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In Agricola, you're a farmer living in a wooden hut with your spouse and little else. You start with a lot of barren land, no building materials and limited time to build a farm for your family - who need feeding!
In Agricola (Latin for "farmer"), you're a farmer in a wooden shack with your spouse and little else. On a turn, you get to take only two actions, one for you and one for the spouse, from all the possibilities you'll find on a farm: collecting clay, wood or stone; building fences; and so on. You might think about having kids in order to get more work accomplished, but first you need to expand your house. And what are you going to feed all the little rugrats?
Agricola is a turn-based game. There are 14 game turns plus 6 harvest phases (after turn 4, 7, 9, 11, 13, and 14). Each player starts with two playing tokens (farmer and wife) and thus can take two actions per turn. There are multiple options, and while the game progresses, you'll have more and more: first thing in a turn, a new action card is flipped over.
Problem: Each action can be taken just once per turn, so it's important to do some things with high preference. Each player also starts with a hand of 7 Occupation cards (of more than 160 total) and 7 Minor Improvement cards (of more than 140 total) that he may use during the game if they fit in his/her strategy. This amounts to countless strategies, some depending on your card hand. Sometimes it's a good choice to stay on course, sometimes you better react on what your opponents do.
Agricola can also be played without cards (family game) and can even be played solo.
One of the best!!!! Fun for hours and hours.
Excellent game, although the instructions are completely overwhelming for the uninitiated (translated from German - lots of details, but no actual simple description of how to play).
My advice is to look up a play guide on YouTube to get a quick overview of how it works.
The box recommends age group 14+ but two nieces aged 9 and 11 enjoyed the game and wanted to play again (pick the 'family game' version).
The game isn't *vindictive* in the same way as traditional games such as Monopoly or Risk is, so less potential for bad feeling when playing between players of differing ability. Players are in control of their own game board which can't be interfered with by other players; the competitive aspect comes in at the end when the score is totted up.
You don't really *get* the mechanics of the game and what your goals should be until you've played through once, at which stage you've probably spent too much time already to play again immediately. This is the only drawback to the game.
Really glad to have it in the house and looking forward to my next play.
We spent a couple of ours reading the rules and watching instructions on youtube before we finally figured it all (almost) out. But once you do get it, it's a cool game, gives lots of opportunities to be creative, and is really fun. Just be prepared to look at the rules before every move when you play at first. It was great not having to order it from abroad, and I collected it from Peter the next day.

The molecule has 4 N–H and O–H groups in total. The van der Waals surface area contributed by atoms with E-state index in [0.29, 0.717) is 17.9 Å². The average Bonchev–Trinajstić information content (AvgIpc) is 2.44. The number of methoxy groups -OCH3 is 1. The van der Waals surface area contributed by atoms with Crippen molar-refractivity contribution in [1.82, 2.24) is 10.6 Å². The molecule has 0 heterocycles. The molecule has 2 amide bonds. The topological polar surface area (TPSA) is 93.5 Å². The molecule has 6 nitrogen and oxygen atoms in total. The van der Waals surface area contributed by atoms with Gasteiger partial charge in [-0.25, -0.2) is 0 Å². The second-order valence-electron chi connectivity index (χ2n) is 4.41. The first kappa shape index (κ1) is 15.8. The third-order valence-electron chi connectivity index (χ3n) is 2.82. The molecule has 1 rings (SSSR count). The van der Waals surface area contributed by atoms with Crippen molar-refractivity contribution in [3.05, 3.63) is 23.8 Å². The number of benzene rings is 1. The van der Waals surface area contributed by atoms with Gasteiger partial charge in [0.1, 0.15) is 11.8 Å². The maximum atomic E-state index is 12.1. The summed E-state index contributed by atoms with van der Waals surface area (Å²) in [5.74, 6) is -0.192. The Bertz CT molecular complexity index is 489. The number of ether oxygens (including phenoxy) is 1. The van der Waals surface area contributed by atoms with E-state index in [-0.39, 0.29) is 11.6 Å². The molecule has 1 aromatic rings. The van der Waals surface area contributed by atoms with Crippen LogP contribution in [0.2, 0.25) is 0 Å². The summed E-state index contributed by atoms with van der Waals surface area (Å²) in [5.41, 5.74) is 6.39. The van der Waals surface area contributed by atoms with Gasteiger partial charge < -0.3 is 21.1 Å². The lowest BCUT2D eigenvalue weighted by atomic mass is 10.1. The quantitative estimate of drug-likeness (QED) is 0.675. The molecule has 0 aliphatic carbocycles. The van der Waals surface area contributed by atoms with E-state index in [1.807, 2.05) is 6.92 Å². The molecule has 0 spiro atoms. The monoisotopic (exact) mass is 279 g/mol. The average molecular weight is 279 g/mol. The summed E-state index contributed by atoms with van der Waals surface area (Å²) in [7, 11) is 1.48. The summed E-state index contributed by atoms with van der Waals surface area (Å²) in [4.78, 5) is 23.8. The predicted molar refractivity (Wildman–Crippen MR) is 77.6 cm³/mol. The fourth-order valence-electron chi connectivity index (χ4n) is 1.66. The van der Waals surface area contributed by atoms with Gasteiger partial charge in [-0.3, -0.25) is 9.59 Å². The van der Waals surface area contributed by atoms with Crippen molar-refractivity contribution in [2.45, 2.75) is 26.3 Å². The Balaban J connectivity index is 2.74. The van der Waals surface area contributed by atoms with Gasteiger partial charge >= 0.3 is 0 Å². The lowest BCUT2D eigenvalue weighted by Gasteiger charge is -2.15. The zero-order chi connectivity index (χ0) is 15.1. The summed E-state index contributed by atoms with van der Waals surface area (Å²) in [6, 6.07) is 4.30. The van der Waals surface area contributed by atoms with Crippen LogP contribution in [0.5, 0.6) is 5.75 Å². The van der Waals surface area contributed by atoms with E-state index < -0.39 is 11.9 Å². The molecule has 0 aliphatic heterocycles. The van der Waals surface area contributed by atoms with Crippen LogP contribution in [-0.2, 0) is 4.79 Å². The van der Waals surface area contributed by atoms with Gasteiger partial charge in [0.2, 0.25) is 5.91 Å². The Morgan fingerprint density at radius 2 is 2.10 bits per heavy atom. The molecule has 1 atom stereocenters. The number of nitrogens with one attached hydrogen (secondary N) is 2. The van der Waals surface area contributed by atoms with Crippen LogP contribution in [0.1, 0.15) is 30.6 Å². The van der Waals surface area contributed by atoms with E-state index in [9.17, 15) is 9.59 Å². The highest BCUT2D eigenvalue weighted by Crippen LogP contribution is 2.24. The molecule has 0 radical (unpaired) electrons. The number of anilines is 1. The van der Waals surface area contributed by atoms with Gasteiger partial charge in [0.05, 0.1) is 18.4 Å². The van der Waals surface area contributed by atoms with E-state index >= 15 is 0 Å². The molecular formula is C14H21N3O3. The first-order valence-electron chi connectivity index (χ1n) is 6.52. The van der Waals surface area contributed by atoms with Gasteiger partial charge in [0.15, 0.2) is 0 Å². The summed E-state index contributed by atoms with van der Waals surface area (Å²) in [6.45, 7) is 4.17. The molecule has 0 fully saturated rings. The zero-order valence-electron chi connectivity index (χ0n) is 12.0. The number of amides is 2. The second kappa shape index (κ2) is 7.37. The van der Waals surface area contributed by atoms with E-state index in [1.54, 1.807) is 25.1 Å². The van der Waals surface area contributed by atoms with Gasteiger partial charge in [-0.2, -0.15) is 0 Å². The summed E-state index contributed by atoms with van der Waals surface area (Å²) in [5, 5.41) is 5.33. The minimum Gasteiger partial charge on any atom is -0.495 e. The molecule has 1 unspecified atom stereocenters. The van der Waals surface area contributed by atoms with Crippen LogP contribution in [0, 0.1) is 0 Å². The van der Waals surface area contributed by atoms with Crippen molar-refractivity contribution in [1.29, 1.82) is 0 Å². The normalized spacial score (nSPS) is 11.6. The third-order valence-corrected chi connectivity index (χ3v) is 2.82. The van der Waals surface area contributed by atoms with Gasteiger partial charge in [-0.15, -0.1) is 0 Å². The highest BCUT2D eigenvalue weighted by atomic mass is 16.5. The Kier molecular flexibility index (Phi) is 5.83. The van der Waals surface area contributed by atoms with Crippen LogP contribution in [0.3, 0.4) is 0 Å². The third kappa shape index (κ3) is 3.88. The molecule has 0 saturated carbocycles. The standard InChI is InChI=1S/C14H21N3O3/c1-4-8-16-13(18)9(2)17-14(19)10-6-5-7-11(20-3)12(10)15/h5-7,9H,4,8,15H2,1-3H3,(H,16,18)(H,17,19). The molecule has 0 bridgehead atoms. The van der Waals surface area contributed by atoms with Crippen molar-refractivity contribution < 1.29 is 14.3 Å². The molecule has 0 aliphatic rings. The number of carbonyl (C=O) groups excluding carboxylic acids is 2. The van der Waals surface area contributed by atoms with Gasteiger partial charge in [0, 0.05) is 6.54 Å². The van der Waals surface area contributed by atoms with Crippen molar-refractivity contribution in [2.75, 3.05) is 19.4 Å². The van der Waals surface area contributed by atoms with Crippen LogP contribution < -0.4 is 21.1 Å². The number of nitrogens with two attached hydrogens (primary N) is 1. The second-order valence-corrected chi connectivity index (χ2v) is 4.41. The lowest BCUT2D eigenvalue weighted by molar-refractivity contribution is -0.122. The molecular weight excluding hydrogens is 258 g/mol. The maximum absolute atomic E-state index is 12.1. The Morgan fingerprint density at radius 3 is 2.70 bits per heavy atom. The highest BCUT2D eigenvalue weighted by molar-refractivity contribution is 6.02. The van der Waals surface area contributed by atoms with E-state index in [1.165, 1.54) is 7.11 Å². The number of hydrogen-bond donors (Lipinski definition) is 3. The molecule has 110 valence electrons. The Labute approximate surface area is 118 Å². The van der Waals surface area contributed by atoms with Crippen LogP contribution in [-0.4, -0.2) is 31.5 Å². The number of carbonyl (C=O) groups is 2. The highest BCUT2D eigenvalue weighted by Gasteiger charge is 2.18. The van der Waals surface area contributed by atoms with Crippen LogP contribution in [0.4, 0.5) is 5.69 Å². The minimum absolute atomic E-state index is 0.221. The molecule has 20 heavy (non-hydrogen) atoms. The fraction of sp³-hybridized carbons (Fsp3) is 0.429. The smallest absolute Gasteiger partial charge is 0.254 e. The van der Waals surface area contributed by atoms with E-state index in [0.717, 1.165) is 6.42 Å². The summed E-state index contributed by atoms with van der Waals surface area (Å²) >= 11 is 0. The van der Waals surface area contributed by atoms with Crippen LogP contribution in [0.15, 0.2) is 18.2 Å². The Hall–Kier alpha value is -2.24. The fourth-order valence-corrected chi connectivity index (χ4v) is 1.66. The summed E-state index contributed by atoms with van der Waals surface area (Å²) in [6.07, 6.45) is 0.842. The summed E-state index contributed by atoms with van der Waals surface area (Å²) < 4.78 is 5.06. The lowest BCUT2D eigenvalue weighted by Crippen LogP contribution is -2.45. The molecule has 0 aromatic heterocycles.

Have played with 3-4 players. Difficult learning curve, but worth the effort. Players compete to create the most complete farmyard using resources and improvements. Agricola's beauty is its finite length and variety of options. Once players have mastered the rules and format, this game takes over your mind, as you try to plan your optimal farmyard while others seem determined to undermine you at every step. There is never enough resource and never enough time, so frantic and imaginative alternatives are always needed. This game captures the excitement of the "end-game" right from the start, and does not let up. This is the game we return to again and again, each time believing as individuals that we know what we're doing, only it never works out as planned! Beware: you will have Agricola dreams and sleepless nights. Expensive, but if you love games, definitely one to own.
After looking for a board game to move to after years of playing settlers of catan, I purchased this game. While it is not exactly like Settlers (thankfully), it is comparable and everyone has enjoyed it as much as that game.
Once learned the game takes very little time to play through, in fact the game feels shorter and shorter each time we play. It is a strategy game which demands that you plan ahead and make the most of each move. It seems that chance is a minor role when compared to settlers.
This game has many modes to play through and allows for years of gameplay.
I would recommend watching a youtube video on how to play when you get this game, if you do not have someone to teach you. As others have said, the rules don't make sense to newbies. They are clear after you have played the game through, but I know there were many, "Ah-ha!" moments while watching the video like, "thats an action square!" and others.